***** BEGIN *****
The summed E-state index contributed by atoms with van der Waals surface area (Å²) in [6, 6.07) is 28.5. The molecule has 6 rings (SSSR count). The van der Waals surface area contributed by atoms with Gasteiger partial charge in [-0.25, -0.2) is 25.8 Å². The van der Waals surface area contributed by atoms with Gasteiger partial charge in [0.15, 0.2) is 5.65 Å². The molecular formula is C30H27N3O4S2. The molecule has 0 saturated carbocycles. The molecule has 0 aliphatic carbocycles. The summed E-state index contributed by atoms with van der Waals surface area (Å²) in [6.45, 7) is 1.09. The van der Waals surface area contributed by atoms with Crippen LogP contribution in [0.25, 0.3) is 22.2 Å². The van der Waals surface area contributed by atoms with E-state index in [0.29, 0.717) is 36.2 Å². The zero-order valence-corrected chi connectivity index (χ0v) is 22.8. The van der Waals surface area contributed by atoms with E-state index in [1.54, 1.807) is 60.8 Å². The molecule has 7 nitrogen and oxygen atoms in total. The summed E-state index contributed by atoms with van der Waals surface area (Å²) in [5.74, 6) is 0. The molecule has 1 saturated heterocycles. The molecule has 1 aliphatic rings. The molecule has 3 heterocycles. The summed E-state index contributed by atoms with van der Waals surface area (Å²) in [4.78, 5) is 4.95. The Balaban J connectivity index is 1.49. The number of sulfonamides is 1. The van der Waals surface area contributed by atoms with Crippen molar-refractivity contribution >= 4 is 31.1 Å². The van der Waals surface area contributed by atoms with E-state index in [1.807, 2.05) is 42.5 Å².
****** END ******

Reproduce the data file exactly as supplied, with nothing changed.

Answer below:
The summed E-state index contributed by atoms with van der Waals surface area (Å²) in [6, 6.07) is 28.5. The molecule has 6 rings (SSSR count). The van der Waals surface area contributed by atoms with Gasteiger partial charge in [-0.25, -0.2) is 25.8 Å². The van der Waals surface area contributed by atoms with Gasteiger partial charge in [0.15, 0.2) is 5.65 Å². The molecular formula is C30H27N3O4S2. The molecule has 0 saturated carbocycles. The molecule has 0 aliphatic carbocycles. The summed E-state index contributed by atoms with van der Waals surface area (Å²) in [6.45, 7) is 1.09. The van der Waals surface area contributed by atoms with Crippen LogP contribution in [0.25, 0.3) is 22.2 Å². The van der Waals surface area contributed by atoms with E-state index in [0.29, 0.717) is 36.2 Å². The zero-order valence-corrected chi connectivity index (χ0v) is 22.8. The van der Waals surface area contributed by atoms with E-state index in [1.54, 1.807) is 60.8 Å². The molecule has 7 nitrogen and oxygen atoms in total. The summed E-state index contributed by atoms with van der Waals surface area (Å²) in [5.74, 6) is 0. The molecule has 1 saturated heterocycles. The molecule has 1 aliphatic rings. The molecule has 3 heterocycles. The summed E-state index contributed by atoms with van der Waals surface area (Å²) in [4.78, 5) is 4.95. The Balaban J connectivity index is 1.49. The number of sulfonamides is 1. The van der Waals surface area contributed by atoms with Crippen molar-refractivity contribution >= 4 is 31.1 Å². The van der Waals surface area contributed by atoms with E-state index in [1.807, 2.05) is 42.5 Å².